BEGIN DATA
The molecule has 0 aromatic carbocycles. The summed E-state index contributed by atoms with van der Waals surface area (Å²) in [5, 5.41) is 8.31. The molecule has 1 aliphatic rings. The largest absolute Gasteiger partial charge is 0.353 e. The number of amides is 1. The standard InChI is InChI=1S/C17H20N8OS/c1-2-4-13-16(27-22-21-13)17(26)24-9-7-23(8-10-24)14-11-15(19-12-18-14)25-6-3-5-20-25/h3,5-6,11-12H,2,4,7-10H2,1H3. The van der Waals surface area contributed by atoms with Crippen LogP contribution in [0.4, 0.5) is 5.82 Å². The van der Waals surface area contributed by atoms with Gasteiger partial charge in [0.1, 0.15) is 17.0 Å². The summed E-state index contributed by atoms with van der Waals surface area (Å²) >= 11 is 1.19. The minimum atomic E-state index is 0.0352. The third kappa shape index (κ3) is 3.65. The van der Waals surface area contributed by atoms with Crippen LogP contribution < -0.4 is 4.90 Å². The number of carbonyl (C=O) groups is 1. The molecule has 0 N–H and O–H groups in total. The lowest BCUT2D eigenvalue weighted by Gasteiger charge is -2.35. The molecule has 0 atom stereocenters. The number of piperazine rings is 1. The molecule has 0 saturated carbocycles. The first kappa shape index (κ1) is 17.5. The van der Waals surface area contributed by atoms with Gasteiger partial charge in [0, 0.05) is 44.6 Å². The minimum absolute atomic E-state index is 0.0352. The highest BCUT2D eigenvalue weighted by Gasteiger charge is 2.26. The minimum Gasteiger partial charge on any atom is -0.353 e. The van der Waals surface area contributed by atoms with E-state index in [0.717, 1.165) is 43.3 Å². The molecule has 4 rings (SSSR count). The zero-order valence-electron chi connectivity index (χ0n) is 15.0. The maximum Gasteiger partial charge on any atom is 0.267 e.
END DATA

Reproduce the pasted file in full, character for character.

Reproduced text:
The molecule has 0 aromatic carbocycles. The summed E-state index contributed by atoms with van der Waals surface area (Å²) in [5, 5.41) is 8.31. The molecule has 1 aliphatic rings. The largest absolute Gasteiger partial charge is 0.353 e. The number of amides is 1. The standard InChI is InChI=1S/C17H20N8OS/c1-2-4-13-16(27-22-21-13)17(26)24-9-7-23(8-10-24)14-11-15(19-12-18-14)25-6-3-5-20-25/h3,5-6,11-12H,2,4,7-10H2,1H3. The van der Waals surface area contributed by atoms with Crippen LogP contribution in [0.4, 0.5) is 5.82 Å². The van der Waals surface area contributed by atoms with Gasteiger partial charge in [0.1, 0.15) is 17.0 Å². The summed E-state index contributed by atoms with van der Waals surface area (Å²) >= 11 is 1.19. The minimum atomic E-state index is 0.0352. The third kappa shape index (κ3) is 3.65. The van der Waals surface area contributed by atoms with Crippen LogP contribution < -0.4 is 4.90 Å². The number of carbonyl (C=O) groups is 1. The molecule has 0 N–H and O–H groups in total. The lowest BCUT2D eigenvalue weighted by Gasteiger charge is -2.35. The molecule has 0 atom stereocenters. The number of piperazine rings is 1. The molecule has 0 saturated carbocycles. The first kappa shape index (κ1) is 17.5. The van der Waals surface area contributed by atoms with Gasteiger partial charge in [0, 0.05) is 44.6 Å². The minimum absolute atomic E-state index is 0.0352. The highest BCUT2D eigenvalue weighted by Gasteiger charge is 2.26. The minimum Gasteiger partial charge on any atom is -0.353 e. The van der Waals surface area contributed by atoms with E-state index in [0.717, 1.165) is 43.3 Å². The molecule has 4 rings (SSSR count). The zero-order valence-electron chi connectivity index (χ0n) is 15.0. The maximum Gasteiger partial charge on any atom is 0.267 e.